For "Heads," all shot in New York, DiCorcia used a long-distance lens to zoom in on the faces of people whose portraits he stole. The six here -- "Head #1," "#7," "#11," "#13," "#23" and "#24" -- cover a wider range of the public, including an angelic girl, smiling to herself for reasons only she knows, and a uniformed security guard, sapped of his vitality and with only enough strength to convey the quiet consternation of putting up with a job that drains the life out of you.

Set against black backgrounds, the individuals seem to be illuminated by divine light. Yet their appeal is democratic, energized by pedestrian evenhandedness and Everyman accessibility. In both series, DiCorcia's best images seem surreptitious, not like scripted scenes from movies but like Garry Winogrand photographs of the inimitable beauty of everyday happenstance.

Staged series

In contrast, DiCorcia's fourth series, "Lucky 13" from 2004, is staged. The five largest images depict pole dancers Hannah, Asia, Tennille, Amber and Heema. Each of the scantily clad women appears high above a strip-club stage, suspended, often upside down, like a circus acrobat in midflight.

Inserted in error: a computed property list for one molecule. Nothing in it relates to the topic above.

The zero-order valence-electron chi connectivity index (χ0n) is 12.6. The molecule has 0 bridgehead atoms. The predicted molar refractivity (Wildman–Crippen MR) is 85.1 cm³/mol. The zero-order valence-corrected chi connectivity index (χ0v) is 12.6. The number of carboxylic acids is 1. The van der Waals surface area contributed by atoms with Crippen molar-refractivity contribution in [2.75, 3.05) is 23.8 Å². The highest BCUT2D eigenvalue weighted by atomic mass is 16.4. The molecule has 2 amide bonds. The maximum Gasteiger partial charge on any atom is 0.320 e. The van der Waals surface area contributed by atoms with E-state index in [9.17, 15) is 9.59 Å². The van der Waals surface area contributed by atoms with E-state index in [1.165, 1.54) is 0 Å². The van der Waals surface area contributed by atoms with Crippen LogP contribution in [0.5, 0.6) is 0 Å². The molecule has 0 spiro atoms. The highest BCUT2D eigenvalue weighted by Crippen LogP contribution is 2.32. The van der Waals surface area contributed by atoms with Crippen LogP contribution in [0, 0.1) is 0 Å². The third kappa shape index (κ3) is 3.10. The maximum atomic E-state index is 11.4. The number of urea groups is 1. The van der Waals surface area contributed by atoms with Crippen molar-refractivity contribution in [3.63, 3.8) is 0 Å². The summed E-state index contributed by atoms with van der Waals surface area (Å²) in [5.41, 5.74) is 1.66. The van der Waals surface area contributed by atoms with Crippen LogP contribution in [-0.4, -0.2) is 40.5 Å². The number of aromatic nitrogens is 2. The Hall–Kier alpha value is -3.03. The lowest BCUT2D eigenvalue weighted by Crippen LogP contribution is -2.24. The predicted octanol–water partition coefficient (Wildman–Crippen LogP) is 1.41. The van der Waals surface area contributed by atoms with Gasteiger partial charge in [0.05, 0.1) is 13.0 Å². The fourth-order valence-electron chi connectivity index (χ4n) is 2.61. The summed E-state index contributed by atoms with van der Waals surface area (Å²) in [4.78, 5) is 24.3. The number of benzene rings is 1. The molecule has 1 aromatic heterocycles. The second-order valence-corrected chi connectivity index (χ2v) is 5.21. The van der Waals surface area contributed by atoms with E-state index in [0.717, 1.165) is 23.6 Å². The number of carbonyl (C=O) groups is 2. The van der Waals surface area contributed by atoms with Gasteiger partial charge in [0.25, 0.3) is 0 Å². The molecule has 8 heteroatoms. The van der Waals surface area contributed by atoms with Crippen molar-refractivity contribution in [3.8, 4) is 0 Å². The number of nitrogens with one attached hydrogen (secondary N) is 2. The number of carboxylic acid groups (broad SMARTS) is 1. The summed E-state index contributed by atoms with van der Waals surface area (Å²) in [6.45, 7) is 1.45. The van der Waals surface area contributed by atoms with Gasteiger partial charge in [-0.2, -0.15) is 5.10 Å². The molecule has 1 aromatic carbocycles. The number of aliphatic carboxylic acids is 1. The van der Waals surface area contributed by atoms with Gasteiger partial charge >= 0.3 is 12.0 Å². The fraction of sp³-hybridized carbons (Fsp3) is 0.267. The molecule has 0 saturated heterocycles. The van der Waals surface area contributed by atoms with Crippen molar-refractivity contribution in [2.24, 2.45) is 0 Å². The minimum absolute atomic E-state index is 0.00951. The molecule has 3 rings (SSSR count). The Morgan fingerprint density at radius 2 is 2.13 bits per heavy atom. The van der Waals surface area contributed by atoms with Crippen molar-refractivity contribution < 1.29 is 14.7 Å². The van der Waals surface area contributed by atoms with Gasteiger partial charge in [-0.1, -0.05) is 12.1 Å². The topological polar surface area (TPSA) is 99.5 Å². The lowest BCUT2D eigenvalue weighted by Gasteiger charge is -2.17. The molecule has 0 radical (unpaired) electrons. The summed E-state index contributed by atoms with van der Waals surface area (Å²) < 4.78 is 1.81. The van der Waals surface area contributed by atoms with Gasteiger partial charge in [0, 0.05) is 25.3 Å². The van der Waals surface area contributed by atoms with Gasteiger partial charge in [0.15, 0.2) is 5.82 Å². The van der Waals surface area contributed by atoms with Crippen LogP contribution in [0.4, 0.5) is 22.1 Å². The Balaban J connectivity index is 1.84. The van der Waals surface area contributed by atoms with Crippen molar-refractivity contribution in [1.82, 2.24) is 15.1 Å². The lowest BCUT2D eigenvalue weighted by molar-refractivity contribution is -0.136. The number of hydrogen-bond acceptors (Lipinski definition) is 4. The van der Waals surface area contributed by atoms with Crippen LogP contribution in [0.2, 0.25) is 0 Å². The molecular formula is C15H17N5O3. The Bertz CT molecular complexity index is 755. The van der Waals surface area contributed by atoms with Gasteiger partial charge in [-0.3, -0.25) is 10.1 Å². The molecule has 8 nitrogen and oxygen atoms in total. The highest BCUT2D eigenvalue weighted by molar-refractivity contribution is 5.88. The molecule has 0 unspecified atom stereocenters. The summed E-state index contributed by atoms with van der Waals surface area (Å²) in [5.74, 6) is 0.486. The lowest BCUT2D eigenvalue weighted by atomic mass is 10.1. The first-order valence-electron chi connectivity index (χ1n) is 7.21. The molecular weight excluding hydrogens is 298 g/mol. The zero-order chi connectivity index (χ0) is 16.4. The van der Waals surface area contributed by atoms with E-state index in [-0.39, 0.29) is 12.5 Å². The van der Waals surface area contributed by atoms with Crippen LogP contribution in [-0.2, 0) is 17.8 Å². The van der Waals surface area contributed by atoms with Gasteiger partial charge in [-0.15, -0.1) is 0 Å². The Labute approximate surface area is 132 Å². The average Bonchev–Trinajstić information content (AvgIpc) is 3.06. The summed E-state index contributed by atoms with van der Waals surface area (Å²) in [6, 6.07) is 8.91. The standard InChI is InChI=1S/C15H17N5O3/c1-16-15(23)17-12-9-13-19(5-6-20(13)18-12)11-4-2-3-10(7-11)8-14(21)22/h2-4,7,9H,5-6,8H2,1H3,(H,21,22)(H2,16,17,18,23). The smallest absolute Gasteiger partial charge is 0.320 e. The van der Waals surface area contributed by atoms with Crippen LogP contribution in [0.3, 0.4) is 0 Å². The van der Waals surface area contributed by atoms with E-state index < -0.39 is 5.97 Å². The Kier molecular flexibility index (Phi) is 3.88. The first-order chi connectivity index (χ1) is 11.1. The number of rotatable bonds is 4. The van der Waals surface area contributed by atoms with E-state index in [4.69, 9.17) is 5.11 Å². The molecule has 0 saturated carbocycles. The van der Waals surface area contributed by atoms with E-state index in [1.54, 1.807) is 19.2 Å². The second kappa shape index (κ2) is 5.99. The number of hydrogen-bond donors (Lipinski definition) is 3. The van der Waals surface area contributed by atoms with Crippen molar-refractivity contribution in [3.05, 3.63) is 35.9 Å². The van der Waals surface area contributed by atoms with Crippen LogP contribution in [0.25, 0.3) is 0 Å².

But DiCorcia's portraits are not action shots. Their stillness, which begins with the women's impassive expressions and is amplified by the empty interiors of the clubs, is unsettling. It's made even stranger by the no-nonsense, just-doing-my-job integrity the women convey. All of the pictures' perversity resides in their compositions, which recall specimens, such as colorful butterflies, pushpinned within display cases for the study and delectation of collectors.

The installation of 1,000 Polaroids, set on shallow metal shelves in an alcove, functions like a walk-in sketchbook. It gives visitors an idea of the everyday objects that strike DiCorcia's fancy. They're remarkably ordinary -- clocks, plates, lamps, trees, lakes, train tracks, tourist sites and balloons -- and not nearly as gripping as his big pictures of ordinary folks whose body language tells tales filled with enough twists and turns to tie one's emotions in knots.

By David Pagel
For The Los Angeles Times